Never before such a spring
Every sense aware; colour, shape, light, shade, sound;
Above all the greening; the all embracing greening.
Behind this, humanity; the throb of the human race;
Some places atune, each growing, striving 
For the good of all; in others the screaming discord
Of greed, sadism, lust,
Makes a mockery of the natural world.
And why this year has spring been so superb? 
Because there will be only four more for me.
Isabel Baker


Nightingale in a warm valley by the sea 
and blackbird singing on a city steeple 
you are to me;
no less that birds do not always sing 
and there are winters when one despairs if ever spring will be 
to bring the frivolous cocks and hens displaying 
on every ledge and tree.
And you are Bach and Shakespeare and John Donne
and Picasso and clean woodcuts 
of wild horses; none 
easy or soft or compromising life;
you are high places and bleak seas where keen 
winds hustle the incapable and screen
the sturdy and the obstinate and strong; 
you are the fireside when the day is gone, 
the hour of rest when, her assignment done, 
this worker lounges to recover 
energy for another.
You are the man
to my unconformable and restless woman. 
We cannot sit, 
until not only our own place is fit, 
but must be fidgetting till all in common 
have peace and prospect and enough to eat.
Come home, 
smarting and savage from the daily rough
struggle with heart breaking labour, 
bitter and gruff, 
till being together gentles our irritation to that quiet
which is our inner therapy against the riot 
of market place and shop floor, school and street, 
where today's pressures of class interest meet.
So be old age when strength ebbs and we take 
time off in the last days of our December 
maintained through separation and heartbreak 
our love our banner to its final ember.
Frances Moore


If truth is what you want 
the news is bad.
From this place where 
suitcases happen to explode 
where the last legal bomb waits 
ready to retaliate in your defence.
And the last bad luck 
enemy or friend 
who waited for a letter 
that now no-one will send 
from the place where 
suitcases happen to explode 
screams through broken teeth.
Certain assurances 
made in private 
haven't been confirmed.
Certain witnesses 
questioned in public 
have remained evasive.
All the stained bedclothes 
All the dirty linen 
cannot be washed whiter.
Here comes our political correspondent
Here comes our economics correspondent
Here comes blurb and blab
Here comes your bleeping news.
If truth is what you want
The news is bad.
Here comes our parliamentary expert
Here comes our religious expert
Here comes gab and grab
Here comes your news views blues.
Legality is a knackers yard 
where social systems tear apart 
the maker from the thing he makes.
He that makes and that which mutilates,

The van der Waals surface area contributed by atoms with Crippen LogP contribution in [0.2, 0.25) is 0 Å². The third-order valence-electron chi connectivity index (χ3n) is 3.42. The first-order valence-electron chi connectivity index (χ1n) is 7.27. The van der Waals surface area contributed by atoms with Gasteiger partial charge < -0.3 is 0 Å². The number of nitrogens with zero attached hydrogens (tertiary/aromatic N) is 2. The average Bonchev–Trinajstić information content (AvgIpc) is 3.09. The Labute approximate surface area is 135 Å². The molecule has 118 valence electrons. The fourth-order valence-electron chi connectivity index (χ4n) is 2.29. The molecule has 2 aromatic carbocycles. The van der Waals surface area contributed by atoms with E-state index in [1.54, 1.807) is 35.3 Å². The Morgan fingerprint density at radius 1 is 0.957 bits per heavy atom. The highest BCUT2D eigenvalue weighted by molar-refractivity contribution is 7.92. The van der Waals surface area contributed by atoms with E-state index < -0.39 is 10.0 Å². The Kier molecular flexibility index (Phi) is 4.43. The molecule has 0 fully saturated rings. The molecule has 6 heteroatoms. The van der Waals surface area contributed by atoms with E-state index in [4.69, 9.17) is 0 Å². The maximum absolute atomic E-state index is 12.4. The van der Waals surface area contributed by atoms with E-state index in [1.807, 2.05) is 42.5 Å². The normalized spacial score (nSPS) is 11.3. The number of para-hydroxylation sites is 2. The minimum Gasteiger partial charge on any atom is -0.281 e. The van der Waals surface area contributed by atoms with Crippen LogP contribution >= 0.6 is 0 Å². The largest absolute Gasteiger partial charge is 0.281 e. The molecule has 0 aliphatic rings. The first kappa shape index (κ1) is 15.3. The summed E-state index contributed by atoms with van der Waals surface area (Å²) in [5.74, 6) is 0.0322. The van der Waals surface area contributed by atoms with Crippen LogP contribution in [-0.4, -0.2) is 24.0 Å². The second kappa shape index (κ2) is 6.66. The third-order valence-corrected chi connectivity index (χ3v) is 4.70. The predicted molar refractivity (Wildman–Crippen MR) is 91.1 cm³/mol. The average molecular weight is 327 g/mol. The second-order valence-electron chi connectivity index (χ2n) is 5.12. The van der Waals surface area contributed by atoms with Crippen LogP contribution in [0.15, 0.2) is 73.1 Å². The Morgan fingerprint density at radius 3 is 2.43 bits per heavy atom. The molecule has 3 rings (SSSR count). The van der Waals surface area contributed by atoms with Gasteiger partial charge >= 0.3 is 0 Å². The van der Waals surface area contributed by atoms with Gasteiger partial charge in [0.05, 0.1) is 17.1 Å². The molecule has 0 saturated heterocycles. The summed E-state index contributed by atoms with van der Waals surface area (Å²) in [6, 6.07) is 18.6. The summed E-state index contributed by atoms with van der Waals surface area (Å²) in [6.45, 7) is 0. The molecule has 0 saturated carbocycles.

in the marketplace where 
suitcases happen to explode, 
where dreams casually rip apart 
and the last legal bomb 
maintains the 'national interest'.
If truth is what you want
watch the bubbles bursting in the beer 
and hear something ticking through the ring of the till.
Yes, the news is bad
in this land of the last legal bomb, 
in the sad case of the place where 
suitcases happen to explode.
Paul Lester


Freeway Flier
leaping forward to attack, 
then standing back 
to laugh at the blood. 
Cheek-bones gleam chrome l
like motor-way direction signs
without direction. 
Freeway Flier, 
eyes like black holes 
without soul, 
sucking in light, 
sucking in concrete and glass, 
sucking in chrome and vinyl, 
reflecting them all 
in perfect mirror image, 
like an autowrecker 
regurgitating crippled steel. 
Freeway Flier rapes to love 
as he rapes to live, and keeps score. Freeway Flier read a poem once, 
on the wall of an abandoned tenement. 
Read a book once, but 
he keeps that to himself. 
Watches the sunset over 
the flyover and pylons 
like some crazy belisha beacon, 
plays pinball with girls whose 
names he remembers occasionally, 
where midnight jukeboxes spin records at 49 r.p.m. 
when the night is p.v.c. 
subdivided by cones 
of symmetrical light. 
Watches the sun rise over the railway bridge through the condensation 
of his own breath framed by 
arches of mildewed brick-work. 
Freeway Flier feels pain, 
but even feeling pain 
is better than feeling nothing 
at all. 
A. Darlington


Every movement 
must have its martyrs, 
though high the price 
they pay.
The Shrewsbury Two, 
put away
for something 
they didn't do, 
as a lesson 
to the others.
O my brothers, 
pity any comrade 
taken alone, 
but pity more 
the movement 
that fails to 
cherish its own.
Bill Eburn


Hurled up, stranded out, smoothed, shaped out and blazed;
the timbers rack-out livings, whip places 
up. Brick, width, and span, flipped up, make buildings.
This hard way creates the places used, gazed 
at that we Know, our ends, our traces, 
shacked dreams and bedded nightmares, silly lights
and hopes. Plants upwrenched rootless, in bandings 
taping-up existence, bulge with nails. Razed 
earth provides the living shaking places, 
the steps and seats and standpoints, life's bursting